A few hours passed and unfortunately my blood pressure continued to slowly rise. My contractions were also beginning to weaken. I was 8cm dilated (you need to be 10cm in order to push), my blood pressure was dangerously high and my body was beginning to tire. It was then that my memory of the following events becomes blurred. I remember looking around and seeing flickering lights where ever I looked. Then, I lost sight in one of my eyes. I called out to the midwife that I couldn’t see and she dropped her papers and ran out of the room. I remember hearing an alarm go off and seeing a whole group of midwives and doctors come rushing into the room. They surrounded me, injecting me in every arm, connecting me to drips. At one point I heard them suggest connecting me to an IV from my foot as they couldn’t find a spare vein quick enough. Thank goodness, they found one! I now know that my blood pressure was so high that I had temporarily lost sight in my eye – a warning sign that a fit or stroke was imminent if nothing was done to get it right down. It is called ‘severe pre eclampsia’.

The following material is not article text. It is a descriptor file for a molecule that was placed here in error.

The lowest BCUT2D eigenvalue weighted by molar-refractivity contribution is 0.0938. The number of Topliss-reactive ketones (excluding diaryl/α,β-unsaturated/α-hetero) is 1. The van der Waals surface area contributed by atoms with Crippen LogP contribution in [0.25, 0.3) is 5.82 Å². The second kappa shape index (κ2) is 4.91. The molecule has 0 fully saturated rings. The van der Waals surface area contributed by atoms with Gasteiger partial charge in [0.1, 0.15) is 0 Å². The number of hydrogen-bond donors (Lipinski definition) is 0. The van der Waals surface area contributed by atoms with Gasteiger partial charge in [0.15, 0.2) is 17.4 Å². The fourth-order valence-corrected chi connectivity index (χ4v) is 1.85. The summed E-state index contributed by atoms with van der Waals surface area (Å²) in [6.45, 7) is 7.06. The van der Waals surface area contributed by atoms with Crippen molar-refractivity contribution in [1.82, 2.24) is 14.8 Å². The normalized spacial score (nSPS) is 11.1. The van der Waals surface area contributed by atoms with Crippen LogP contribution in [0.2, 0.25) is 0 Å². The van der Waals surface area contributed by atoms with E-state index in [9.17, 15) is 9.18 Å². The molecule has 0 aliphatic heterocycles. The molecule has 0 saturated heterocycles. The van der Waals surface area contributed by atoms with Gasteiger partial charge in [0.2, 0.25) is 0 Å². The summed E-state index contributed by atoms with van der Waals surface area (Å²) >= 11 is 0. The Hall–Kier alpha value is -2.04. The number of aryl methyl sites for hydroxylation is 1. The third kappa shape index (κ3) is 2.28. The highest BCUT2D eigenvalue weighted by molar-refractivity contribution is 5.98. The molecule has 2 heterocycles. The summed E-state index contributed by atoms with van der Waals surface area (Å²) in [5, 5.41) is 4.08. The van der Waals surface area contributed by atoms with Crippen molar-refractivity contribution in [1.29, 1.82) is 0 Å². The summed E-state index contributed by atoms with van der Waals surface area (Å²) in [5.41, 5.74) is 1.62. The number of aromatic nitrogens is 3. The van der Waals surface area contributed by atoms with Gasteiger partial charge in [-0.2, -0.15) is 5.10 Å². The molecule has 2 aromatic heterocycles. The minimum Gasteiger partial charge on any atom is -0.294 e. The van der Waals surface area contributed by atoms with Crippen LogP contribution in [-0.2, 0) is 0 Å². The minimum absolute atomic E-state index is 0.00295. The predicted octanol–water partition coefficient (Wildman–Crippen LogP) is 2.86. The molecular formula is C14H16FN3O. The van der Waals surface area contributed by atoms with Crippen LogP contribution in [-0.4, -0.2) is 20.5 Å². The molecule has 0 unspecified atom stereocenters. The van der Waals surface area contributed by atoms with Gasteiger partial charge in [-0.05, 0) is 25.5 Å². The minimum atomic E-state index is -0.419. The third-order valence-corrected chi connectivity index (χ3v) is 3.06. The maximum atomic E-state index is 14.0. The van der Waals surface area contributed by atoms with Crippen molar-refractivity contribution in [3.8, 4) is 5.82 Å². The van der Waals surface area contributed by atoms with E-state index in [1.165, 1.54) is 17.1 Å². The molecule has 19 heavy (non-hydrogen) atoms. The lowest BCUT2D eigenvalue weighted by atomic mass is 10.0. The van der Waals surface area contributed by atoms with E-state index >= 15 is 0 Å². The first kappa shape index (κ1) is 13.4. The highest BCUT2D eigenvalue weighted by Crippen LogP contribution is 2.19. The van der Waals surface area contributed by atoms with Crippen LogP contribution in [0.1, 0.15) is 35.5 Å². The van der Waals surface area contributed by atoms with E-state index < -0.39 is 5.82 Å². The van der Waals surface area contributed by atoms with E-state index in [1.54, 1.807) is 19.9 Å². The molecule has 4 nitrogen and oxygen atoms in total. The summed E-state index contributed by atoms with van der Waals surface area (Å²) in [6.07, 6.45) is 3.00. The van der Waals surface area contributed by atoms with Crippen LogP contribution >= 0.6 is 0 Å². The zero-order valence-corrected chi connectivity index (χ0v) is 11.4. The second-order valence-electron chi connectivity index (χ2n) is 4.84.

I have absolutely no idea how long all of this went on for. According to my husband, I was totally out of it, barely able to speak or keep my eyes open. I had been in labour for around 20 hours. My blood pressure was stabilised and I was then offered an emergency c-section. I was just able to scribble my name on the consent form (although I don’t remember doing this) and they took me into theatre straight away. My memory becomes quite clear again here – I’m not sure if this was the drugs, adrenaline or excitement of finally seeing my baby! They put a huge curtain up across my chest so I couldn’t see the procedure and I patiently waited until everything was ready to go. My husband looked like a surgeon, all dressed up in his gown, hat and white shoes. He stood by my side and stroked my hair as we waited in anticipation. I felt some tugging and then I heard it – the sound I had been desperate to hear for months – the high pitched cry of my baby boy. He was fine – a healthy 8 pound 9 ounces, born at 3.15pm on the 10th December 2009.
I had to stay in hospital for 5 days. For the first 2 days I was in isolation, not able to see any visitors (even my mum and dad!) and my blood pressure was taken every 15 minutes! It was very lonely in there, I was in pain from the c-section and so couldn’t even get up to tend to my son. However, my husband was amazing and the midwives very supportive. Five days later I went home – sore, tired, but so relieved that it was all over and my son and I were ok.
For more information on Pre-eclampsia, please visit… www.nhs.uk/conditions/pre-eclampsia/Pages/Introduction.aspx